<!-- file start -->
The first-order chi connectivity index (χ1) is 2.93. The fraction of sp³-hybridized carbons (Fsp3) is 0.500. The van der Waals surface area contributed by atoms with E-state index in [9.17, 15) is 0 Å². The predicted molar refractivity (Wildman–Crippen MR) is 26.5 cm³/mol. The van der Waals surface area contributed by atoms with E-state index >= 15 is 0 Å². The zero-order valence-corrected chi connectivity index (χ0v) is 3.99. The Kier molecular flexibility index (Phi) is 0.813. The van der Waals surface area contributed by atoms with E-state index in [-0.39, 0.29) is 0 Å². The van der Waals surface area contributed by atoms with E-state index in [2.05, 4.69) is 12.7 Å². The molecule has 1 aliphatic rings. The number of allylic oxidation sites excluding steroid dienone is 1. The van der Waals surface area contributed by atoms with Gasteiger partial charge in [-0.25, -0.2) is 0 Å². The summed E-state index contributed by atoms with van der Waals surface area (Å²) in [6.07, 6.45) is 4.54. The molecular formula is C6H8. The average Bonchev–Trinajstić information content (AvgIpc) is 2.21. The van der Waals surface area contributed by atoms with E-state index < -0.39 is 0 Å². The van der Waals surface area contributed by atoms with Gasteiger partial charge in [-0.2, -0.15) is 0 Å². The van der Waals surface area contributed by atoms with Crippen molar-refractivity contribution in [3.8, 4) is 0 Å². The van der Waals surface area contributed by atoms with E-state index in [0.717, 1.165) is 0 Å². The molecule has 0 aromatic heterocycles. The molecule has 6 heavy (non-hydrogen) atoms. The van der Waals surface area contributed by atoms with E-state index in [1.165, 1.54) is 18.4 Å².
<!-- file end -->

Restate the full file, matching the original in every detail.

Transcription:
The first-order chi connectivity index (χ1) is 2.93. The fraction of sp³-hybridized carbons (Fsp3) is 0.500. The van der Waals surface area contributed by atoms with E-state index in [9.17, 15) is 0 Å². The predicted molar refractivity (Wildman–Crippen MR) is 26.5 cm³/mol. The van der Waals surface area contributed by atoms with E-state index >= 15 is 0 Å². The zero-order valence-corrected chi connectivity index (χ0v) is 3.99. The Kier molecular flexibility index (Phi) is 0.813. The van der Waals surface area contributed by atoms with E-state index in [-0.39, 0.29) is 0 Å². The van der Waals surface area contributed by atoms with E-state index in [2.05, 4.69) is 12.7 Å². The molecule has 1 aliphatic rings. The number of allylic oxidation sites excluding steroid dienone is 1. The van der Waals surface area contributed by atoms with Gasteiger partial charge in [-0.25, -0.2) is 0 Å². The summed E-state index contributed by atoms with van der Waals surface area (Å²) in [6.07, 6.45) is 4.54. The molecular formula is C6H8. The average Bonchev–Trinajstić information content (AvgIpc) is 2.21. The van der Waals surface area contributed by atoms with E-state index < -0.39 is 0 Å². The van der Waals surface area contributed by atoms with Gasteiger partial charge in [-0.2, -0.15) is 0 Å². The van der Waals surface area contributed by atoms with Crippen molar-refractivity contribution in [3.8, 4) is 0 Å². The van der Waals surface area contributed by atoms with E-state index in [0.717, 1.165) is 0 Å². The molecule has 0 aromatic heterocycles. The molecule has 6 heavy (non-hydrogen) atoms. The van der Waals surface area contributed by atoms with E-state index in [1.165, 1.54) is 18.4 Å².